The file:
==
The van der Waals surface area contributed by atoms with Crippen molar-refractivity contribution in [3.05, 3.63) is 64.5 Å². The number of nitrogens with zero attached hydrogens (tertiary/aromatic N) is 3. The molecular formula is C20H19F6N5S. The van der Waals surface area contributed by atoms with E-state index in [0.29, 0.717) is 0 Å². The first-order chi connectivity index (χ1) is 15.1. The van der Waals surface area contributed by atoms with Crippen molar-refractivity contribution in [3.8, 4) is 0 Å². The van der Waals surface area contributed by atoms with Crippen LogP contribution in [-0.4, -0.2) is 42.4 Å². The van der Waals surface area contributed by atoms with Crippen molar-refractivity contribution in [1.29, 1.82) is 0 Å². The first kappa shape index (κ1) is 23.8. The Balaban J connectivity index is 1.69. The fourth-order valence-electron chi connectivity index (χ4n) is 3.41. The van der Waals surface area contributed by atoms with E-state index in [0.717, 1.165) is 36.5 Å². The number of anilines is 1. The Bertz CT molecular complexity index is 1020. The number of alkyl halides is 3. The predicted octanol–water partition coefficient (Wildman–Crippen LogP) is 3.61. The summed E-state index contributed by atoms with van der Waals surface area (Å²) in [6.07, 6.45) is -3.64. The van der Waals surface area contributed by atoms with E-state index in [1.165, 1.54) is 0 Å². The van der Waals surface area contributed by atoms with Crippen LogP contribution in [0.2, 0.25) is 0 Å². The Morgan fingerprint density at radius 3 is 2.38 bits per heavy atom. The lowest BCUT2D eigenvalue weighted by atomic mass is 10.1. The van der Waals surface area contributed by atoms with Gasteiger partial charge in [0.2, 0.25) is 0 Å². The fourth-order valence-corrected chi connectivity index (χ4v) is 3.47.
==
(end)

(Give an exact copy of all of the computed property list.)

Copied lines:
The van der Waals surface area contributed by atoms with Crippen molar-refractivity contribution in [3.05, 3.63) is 64.5 Å². The number of nitrogens with zero attached hydrogens (tertiary/aromatic N) is 3. The molecular formula is C20H19F6N5S. The van der Waals surface area contributed by atoms with E-state index in [0.29, 0.717) is 0 Å². The first-order chi connectivity index (χ1) is 15.1. The van der Waals surface area contributed by atoms with Crippen molar-refractivity contribution in [3.8, 4) is 0 Å². The van der Waals surface area contributed by atoms with Crippen LogP contribution in [-0.4, -0.2) is 42.4 Å². The van der Waals surface area contributed by atoms with Crippen molar-refractivity contribution in [1.29, 1.82) is 0 Å². The first kappa shape index (κ1) is 23.8. The Balaban J connectivity index is 1.69. The fourth-order valence-electron chi connectivity index (χ4n) is 3.41. The van der Waals surface area contributed by atoms with E-state index in [0.717, 1.165) is 36.5 Å². The number of anilines is 1. The Bertz CT molecular complexity index is 1020. The number of alkyl halides is 3. The predicted octanol–water partition coefficient (Wildman–Crippen LogP) is 3.61. The summed E-state index contributed by atoms with van der Waals surface area (Å²) in [6.07, 6.45) is -3.64. The van der Waals surface area contributed by atoms with E-state index in [1.165, 1.54) is 0 Å². The van der Waals surface area contributed by atoms with Crippen LogP contribution in [0.2, 0.25) is 0 Å². The Morgan fingerprint density at radius 3 is 2.38 bits per heavy atom. The lowest BCUT2D eigenvalue weighted by atomic mass is 10.1. The van der Waals surface area contributed by atoms with Gasteiger partial charge in [0.2, 0.25) is 0 Å². The fourth-order valence-corrected chi connectivity index (χ4v) is 3.47.